California Governor Jerry Brown recently signed into law AB 1419, a bill proposed by Assembly member Susan Talamantes Eggman (D-Stockton) that would expand the options for the recycling of cathode ray tube (CRT) glass, found mostly in now obsolete televisions and computer monitors.
CRT glass was once easily recycled into new CRT’s. However, the demand for new CRTs has collapsed as the television and computer market has shifted to digital flat screen technology which have grown in popularity.
Because of rising costs, negative economic incentives and strict regulations in states like California, some CRT processors and recyclers are choosing to store the glass indefinitely rather than send it for recycling or disposal, which increases the risk of mismanagement and/or abandonment of CRTs.
CRT’s are hitting the trash heap in huge numbers, creating large stockpiles at recycling centers and scrap waste yards around the state.
Current estimates put that figure around 17 million pounds of CRT glass in California. (Source: American Recycler)
Flaw in the Existing Law
The recycling process for scrap CRT monitors and televisions produces two different types of glass:
- Funnel glass, which contains high levels of lead and is regulated as hazardous waste
- Panel Glass which is low and non-leaded panel glass.
“Currently, cleaned panel glass must pass three tests in California to be deemed non-hazardous, per Teresa Bui, a legislative and policy analyst at Californians Against Waste (CAW), the bill’s sponsor.
The toxicity characteristic leaching procedure (TCLP) and the soluble threshold limit concentration (STLC) tests are used to determine the leachability of the panel glass. A third test, known as a total threshold limit concentration (TTLC) test, is used to determine the concentration of a number of substances.
While AB 1419 still requires panel glass to pass both the TCLP and STLC tests, barium levels under the legislation are permitted to surpass the TTLC limits.” (Source: E-Scrap News)
The existing state regulations limit the options for recycling this glass to smelting, glass-to-glass recycling to produce new CRTs, or landfill disposal.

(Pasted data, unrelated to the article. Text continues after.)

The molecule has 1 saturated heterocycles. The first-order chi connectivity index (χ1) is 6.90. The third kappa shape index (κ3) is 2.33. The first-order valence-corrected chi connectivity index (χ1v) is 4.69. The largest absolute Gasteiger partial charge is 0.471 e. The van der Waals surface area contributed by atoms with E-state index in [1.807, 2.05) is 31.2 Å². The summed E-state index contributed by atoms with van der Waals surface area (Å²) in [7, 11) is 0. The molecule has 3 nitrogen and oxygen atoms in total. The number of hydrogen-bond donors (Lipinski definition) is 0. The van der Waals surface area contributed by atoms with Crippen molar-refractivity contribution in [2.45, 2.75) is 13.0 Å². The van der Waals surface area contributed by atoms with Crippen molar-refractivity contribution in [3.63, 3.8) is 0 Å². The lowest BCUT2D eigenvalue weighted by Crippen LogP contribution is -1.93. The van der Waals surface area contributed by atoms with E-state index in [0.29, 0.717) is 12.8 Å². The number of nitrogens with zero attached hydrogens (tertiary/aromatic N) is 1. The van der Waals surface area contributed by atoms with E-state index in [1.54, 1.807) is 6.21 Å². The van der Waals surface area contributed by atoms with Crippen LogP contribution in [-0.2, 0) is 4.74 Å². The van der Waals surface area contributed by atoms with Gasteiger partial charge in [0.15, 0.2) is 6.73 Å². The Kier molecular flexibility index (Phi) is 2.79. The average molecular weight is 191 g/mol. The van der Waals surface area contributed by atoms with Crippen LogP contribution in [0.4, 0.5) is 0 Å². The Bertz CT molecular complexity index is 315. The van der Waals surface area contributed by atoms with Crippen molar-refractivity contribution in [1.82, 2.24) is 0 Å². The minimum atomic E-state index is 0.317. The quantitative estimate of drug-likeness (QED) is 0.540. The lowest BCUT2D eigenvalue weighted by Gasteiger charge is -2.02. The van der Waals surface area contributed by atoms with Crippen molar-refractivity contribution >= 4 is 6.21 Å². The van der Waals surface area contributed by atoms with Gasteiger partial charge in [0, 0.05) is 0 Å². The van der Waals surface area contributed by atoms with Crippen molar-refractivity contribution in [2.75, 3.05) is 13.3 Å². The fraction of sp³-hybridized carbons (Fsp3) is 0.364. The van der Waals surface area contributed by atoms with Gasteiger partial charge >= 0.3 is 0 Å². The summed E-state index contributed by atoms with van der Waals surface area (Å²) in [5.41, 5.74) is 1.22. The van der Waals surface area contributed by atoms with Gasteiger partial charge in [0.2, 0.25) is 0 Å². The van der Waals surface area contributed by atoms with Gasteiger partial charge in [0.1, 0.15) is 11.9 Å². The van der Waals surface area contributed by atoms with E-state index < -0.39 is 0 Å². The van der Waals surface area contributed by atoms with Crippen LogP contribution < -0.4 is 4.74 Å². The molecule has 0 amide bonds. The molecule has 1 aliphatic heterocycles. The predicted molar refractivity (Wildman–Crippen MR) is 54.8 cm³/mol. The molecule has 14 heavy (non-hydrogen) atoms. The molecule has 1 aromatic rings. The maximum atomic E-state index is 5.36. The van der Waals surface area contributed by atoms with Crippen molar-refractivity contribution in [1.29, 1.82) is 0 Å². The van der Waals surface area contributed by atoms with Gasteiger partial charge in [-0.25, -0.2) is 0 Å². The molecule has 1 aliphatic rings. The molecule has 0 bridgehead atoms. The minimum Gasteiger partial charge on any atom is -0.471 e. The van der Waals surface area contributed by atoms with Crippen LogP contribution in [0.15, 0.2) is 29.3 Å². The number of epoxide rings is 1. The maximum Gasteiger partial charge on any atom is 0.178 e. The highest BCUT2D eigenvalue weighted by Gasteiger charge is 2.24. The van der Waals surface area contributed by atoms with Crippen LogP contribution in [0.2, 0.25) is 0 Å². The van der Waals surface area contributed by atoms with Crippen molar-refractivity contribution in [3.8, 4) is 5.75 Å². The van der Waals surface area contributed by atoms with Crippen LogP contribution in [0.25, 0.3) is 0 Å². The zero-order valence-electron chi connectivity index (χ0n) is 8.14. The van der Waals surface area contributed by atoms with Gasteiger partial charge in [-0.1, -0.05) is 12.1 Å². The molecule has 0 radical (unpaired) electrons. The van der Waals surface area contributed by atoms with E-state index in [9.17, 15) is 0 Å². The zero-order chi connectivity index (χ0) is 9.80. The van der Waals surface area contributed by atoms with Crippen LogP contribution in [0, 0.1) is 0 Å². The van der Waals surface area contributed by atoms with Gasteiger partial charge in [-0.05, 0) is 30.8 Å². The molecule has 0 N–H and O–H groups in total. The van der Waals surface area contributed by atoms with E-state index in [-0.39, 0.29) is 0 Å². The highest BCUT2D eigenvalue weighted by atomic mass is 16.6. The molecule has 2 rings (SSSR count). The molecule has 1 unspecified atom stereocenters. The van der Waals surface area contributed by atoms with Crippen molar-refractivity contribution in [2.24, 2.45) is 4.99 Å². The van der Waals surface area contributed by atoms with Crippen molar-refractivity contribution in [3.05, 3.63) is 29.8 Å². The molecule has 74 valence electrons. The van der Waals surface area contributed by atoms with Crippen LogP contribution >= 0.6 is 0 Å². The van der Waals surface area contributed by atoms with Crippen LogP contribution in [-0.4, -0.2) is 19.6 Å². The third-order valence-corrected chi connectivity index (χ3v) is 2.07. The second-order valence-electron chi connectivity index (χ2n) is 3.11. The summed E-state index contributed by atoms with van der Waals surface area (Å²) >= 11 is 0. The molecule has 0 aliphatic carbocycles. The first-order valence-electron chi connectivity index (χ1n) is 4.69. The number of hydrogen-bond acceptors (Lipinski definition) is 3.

The main problem is that the market for CRT glass is shrinking. Videocon a company based in India is the last manufacturer of CRTs and uses as much as 57 percent of the scrap funnel and panel glass disposed of in California, but it’s unclear how much longer they will remain open since the demand for the products CRT’s is non-existent.
California’s strict environmental laws while helping to clean up the state, are causing an issue for recycling companies in this case.
“Right now, the barrier recyclers are facing is that they can clean the glass and pass the federal tests, but when it comes to California’s test, the barium level is too high,” Bui said.
“No other states are requiring that level of testing.”
AB 1419 – A Bi-Partisan Solution
AB 1419 allows scrap CRT panel glass to be used in many new products where it is determined to pose no harm, including tiles, fiberglass, bricks and cast concrete. The bill also allows state agencies to identify additional end-uses of the material, and to prohibit any previously allowed uses if needed.
“The e-waste recycling industry is struggling on dual fronts with record low commodity markets and lack of allowable end-uses for CRT panel glass,” said Teresa Bui, senior analyst for Californians Against Waste, the sponsor of the bill.
“AB 1419 will help open up recycling markets in California, and reducing stockpiles and the need for extracting raw materials.” AB 1419 passed the legislature with bipartisan support and enjoyed support from local government, environmental groups and the state’s recycling industry.
Featured Image Credit: Photo by Chris Yiu | CC BY